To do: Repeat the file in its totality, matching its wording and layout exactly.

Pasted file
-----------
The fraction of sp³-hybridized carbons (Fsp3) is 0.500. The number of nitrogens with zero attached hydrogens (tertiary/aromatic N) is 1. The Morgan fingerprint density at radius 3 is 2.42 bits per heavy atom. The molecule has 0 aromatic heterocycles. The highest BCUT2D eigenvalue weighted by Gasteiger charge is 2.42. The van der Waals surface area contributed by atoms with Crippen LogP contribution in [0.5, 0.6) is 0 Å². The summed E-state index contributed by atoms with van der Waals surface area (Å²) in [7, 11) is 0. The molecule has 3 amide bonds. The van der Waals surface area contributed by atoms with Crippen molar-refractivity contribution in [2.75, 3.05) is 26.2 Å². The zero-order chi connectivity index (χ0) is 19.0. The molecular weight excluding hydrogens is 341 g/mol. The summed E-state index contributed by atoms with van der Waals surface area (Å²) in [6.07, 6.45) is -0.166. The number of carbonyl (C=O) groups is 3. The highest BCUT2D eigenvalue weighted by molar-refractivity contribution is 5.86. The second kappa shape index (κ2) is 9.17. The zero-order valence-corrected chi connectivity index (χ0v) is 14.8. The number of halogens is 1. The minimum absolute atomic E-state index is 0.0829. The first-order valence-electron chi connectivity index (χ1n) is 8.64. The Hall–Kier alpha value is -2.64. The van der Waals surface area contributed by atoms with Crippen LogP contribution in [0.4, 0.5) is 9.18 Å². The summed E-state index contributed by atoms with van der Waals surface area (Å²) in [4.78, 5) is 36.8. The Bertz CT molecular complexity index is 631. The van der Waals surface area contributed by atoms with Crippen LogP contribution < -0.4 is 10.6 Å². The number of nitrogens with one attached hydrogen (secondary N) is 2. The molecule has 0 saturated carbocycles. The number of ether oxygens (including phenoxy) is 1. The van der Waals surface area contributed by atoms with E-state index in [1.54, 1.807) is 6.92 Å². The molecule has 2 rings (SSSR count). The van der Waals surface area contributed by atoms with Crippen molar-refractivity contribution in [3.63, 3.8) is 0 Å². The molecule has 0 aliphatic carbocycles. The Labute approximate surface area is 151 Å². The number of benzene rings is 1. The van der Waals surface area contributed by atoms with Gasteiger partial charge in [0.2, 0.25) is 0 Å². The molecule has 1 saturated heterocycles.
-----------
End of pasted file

The fraction of sp³-hybridized carbons (Fsp3) is 0.500. The number of nitrogens with zero attached hydrogens (tertiary/aromatic N) is 1. The Morgan fingerprint density at radius 3 is 2.42 bits per heavy atom. The molecule has 0 aromatic heterocycles. The highest BCUT2D eigenvalue weighted by Gasteiger charge is 2.42. The van der Waals surface area contributed by atoms with Crippen LogP contribution in [0.5, 0.6) is 0 Å². The summed E-state index contributed by atoms with van der Waals surface area (Å²) in [7, 11) is 0. The molecule has 3 amide bonds. The van der Waals surface area contributed by atoms with Crippen molar-refractivity contribution in [2.75, 3.05) is 26.2 Å². The zero-order chi connectivity index (χ0) is 19.0. The molecular weight excluding hydrogens is 341 g/mol. The summed E-state index contributed by atoms with van der Waals surface area (Å²) in [6.07, 6.45) is -0.166. The number of carbonyl (C=O) groups is 3. The highest BCUT2D eigenvalue weighted by molar-refractivity contribution is 5.86. The second kappa shape index (κ2) is 9.17. The zero-order valence-corrected chi connectivity index (χ0v) is 14.8. The number of halogens is 1. The minimum absolute atomic E-state index is 0.0829. The first-order valence-electron chi connectivity index (χ1n) is 8.64. The Hall–Kier alpha value is -2.64. The van der Waals surface area contributed by atoms with Crippen LogP contribution in [0.4, 0.5) is 9.18 Å². The summed E-state index contributed by atoms with van der Waals surface area (Å²) in [4.78, 5) is 36.8. The Bertz CT molecular complexity index is 631. The van der Waals surface area contributed by atoms with Crippen LogP contribution < -0.4 is 10.6 Å². The number of nitrogens with one attached hydrogen (secondary N) is 2. The molecule has 0 saturated carbocycles. The number of ether oxygens (including phenoxy) is 1. The van der Waals surface area contributed by atoms with E-state index in [1.54, 1.807) is 6.92 Å². The molecule has 2 rings (SSSR count). The van der Waals surface area contributed by atoms with Crippen molar-refractivity contribution in [3.63, 3.8) is 0 Å². The molecule has 0 aliphatic carbocycles. The Labute approximate surface area is 151 Å². The number of benzene rings is 1. The van der Waals surface area contributed by atoms with Gasteiger partial charge in [0.2, 0.25) is 0 Å². The molecule has 1 saturated heterocycles.